The nature of technology and the media as it relates to the concept of a digital divide is a huge topic and a good deal has been written about this subject. This article will look at this concept from a social policy perspective with some transgression into the role of community information as an approach to enabling people to both access and effectively use technology.
Some identify the divide as the technological gap that exists between the developed and developing world. For example, Webopedia defines the digital divide as “a term used to describe the discrepancy between people who have access to and the resources to use new information and communication tools, such as the Internet, and people who do not have the resources and access to the technology. The term also describes the discrepancy between those who have the skills, knowledge and abilities to use the technologies and those who do not. The digital divide can exist between those living in rural areas and those living in urban areas, between the educated and uneducated, between economic classes, and on a global scale between more and less industrially developed nations”.
This article will argue that the divide has very little to do with digital resources and access but there are far more fundamental problems for why some make use of technology and so do not. Some of the arguments put forward in this essay are a matter of research in the field of community informatics.
Community informatics (CI), also known as community networking, electronic community networking, community-based technologies or community technology refers to a field of investigation and practice concerned with principles and norms related to information and communication technology (ICT) with a focus on the personal, social, cultural or economic development of, within and by communities. It is formally located as an academic discipline within a variety of academic faculties including Information Science, Information Systems, Computer Science, Planning, Development Studies, and Library Science among others and draws on insights on community development from a range of social sciences disciplines. It is a cross or interdisciplinary approach interested in the utilization of ICTs for different forms of community action, as distinct from pure academic study or research about ICT effects.
These crossovers and some problematic social aspects of the concept of the digital divide can be illustrated by a comment in Thabo Mbeki’s speech at the Information Society and Development Conference in 1996. He told the delegates “Half of humanity has not yet made a phone call.” Kofi Annan’s 2000 speech to the Australian Press Club, also noted “Half the world’s population has never made or received a phone call.” The American writer Clay Shirky, writer, consultant and teacher on the social and economic effects of Internet technologies suggests that the phrase “Half the world has never made a phone call” “or some variation thereof has become an urban legend, a widely believed but unsubstantiated story about the nature of the world. It has appeared countless times over the last decade, in essentially the same form and always without attribution”. This essay is going to suggest that the digital divide is also a myth, in the sense that the divide is not caused by “the digital” but many other factors. It will discuss examples of how those that experience the divide, make use of technology to create change, campaign, improve their wellbeing and livelihood.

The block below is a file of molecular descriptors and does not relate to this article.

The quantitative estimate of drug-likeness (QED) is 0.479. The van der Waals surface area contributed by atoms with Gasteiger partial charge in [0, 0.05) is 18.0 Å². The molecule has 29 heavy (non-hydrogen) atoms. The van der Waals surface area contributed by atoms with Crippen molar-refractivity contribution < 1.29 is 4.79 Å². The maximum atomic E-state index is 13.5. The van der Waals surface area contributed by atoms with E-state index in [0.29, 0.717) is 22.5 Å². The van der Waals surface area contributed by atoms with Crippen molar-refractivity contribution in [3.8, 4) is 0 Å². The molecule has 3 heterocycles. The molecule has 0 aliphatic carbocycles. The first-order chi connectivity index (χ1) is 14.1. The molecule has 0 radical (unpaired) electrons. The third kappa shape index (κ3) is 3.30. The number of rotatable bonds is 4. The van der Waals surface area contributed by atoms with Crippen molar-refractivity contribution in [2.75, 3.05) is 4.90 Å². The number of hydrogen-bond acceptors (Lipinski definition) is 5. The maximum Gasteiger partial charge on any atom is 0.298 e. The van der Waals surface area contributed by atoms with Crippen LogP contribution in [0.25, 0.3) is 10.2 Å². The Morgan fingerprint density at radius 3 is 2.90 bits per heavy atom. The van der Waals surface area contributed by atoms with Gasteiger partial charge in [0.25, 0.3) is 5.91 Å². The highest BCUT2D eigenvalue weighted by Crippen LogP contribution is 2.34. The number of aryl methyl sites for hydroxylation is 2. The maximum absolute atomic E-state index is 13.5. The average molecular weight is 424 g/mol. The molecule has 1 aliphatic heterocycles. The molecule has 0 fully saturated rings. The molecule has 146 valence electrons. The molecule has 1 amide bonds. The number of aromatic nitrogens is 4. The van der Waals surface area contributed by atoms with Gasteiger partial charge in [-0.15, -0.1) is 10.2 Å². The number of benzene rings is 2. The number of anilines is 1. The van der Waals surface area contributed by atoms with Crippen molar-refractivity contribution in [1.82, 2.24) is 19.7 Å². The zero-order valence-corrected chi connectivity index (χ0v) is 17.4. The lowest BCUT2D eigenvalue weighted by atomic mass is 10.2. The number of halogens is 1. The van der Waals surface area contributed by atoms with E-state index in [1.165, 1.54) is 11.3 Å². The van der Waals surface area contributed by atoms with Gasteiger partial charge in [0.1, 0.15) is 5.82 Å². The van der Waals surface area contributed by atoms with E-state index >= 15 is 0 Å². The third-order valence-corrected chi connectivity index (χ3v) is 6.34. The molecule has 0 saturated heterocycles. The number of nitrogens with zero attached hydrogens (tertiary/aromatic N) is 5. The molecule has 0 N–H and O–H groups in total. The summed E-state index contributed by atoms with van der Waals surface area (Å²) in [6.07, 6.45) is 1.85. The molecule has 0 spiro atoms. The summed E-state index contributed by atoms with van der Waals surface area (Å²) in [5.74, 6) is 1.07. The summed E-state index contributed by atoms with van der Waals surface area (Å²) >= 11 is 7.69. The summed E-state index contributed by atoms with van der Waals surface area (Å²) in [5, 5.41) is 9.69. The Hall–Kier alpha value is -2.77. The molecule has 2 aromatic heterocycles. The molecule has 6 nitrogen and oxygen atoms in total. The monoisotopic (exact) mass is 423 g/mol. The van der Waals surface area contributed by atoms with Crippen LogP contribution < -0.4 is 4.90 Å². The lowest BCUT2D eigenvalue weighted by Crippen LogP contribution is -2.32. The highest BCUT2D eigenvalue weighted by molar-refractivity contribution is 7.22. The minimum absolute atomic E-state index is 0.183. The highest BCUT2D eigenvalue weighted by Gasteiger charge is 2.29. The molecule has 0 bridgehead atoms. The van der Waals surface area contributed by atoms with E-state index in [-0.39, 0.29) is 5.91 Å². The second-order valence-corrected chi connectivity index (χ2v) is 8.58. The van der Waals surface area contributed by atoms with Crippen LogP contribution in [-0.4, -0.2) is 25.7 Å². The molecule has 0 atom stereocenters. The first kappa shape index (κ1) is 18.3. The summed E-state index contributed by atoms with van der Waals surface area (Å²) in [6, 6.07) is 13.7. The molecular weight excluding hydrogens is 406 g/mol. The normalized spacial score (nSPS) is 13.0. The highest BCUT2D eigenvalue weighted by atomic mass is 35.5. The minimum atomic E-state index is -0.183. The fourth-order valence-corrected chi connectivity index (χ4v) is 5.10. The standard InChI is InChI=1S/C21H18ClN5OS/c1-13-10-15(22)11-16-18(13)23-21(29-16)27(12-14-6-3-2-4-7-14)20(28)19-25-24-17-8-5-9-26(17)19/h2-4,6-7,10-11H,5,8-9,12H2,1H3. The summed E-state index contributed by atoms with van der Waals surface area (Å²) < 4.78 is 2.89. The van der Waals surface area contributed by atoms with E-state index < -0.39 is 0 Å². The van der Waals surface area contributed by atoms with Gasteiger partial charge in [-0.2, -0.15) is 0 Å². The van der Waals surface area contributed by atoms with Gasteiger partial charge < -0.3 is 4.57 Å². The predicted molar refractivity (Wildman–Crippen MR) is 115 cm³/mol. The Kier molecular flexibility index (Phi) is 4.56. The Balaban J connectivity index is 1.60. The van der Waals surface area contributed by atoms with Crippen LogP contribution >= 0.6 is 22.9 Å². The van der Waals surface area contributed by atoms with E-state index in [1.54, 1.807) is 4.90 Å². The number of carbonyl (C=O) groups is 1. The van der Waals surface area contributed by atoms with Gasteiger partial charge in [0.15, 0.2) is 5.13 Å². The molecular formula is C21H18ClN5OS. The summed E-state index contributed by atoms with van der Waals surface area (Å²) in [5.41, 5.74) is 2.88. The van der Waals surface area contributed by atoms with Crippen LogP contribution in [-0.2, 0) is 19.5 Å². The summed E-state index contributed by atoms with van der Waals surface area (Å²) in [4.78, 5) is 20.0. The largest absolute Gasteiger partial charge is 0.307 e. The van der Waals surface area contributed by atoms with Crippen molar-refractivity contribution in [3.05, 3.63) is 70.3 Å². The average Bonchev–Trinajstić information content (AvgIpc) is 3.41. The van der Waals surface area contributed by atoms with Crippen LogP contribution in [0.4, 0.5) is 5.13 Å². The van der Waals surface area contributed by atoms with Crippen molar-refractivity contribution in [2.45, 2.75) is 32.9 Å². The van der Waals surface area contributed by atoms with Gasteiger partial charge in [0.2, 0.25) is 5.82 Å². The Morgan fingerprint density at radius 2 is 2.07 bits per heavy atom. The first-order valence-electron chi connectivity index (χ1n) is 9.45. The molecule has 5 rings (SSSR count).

As part of this debate, some have argued that lack of access to digital technologies is one of the major problems that create a divide. But access itself is a complicated issue. Much can be spent on infrastructure, equipment and such access centres as telecentres, but it is only recently that the more pressing issue of language has been addressed. For example n 2009, the BBC noted that
“The internet regulator has approved plans to allow non-Latin-script web addresses, in a move that is set to transform the online world.
The board of Icon voted at its annual meeting in Seoul to allow domain names in Arabic, Chinese and other scripts. More than half of the 1.6 billion people who use the internet speak languages with non-Latin scripts. It is being described as the biggest change to the way the internet works since it was created 40 years ago”.
This is just one example of where the equipment has come before the needs and ability of the majority of people to make use of it.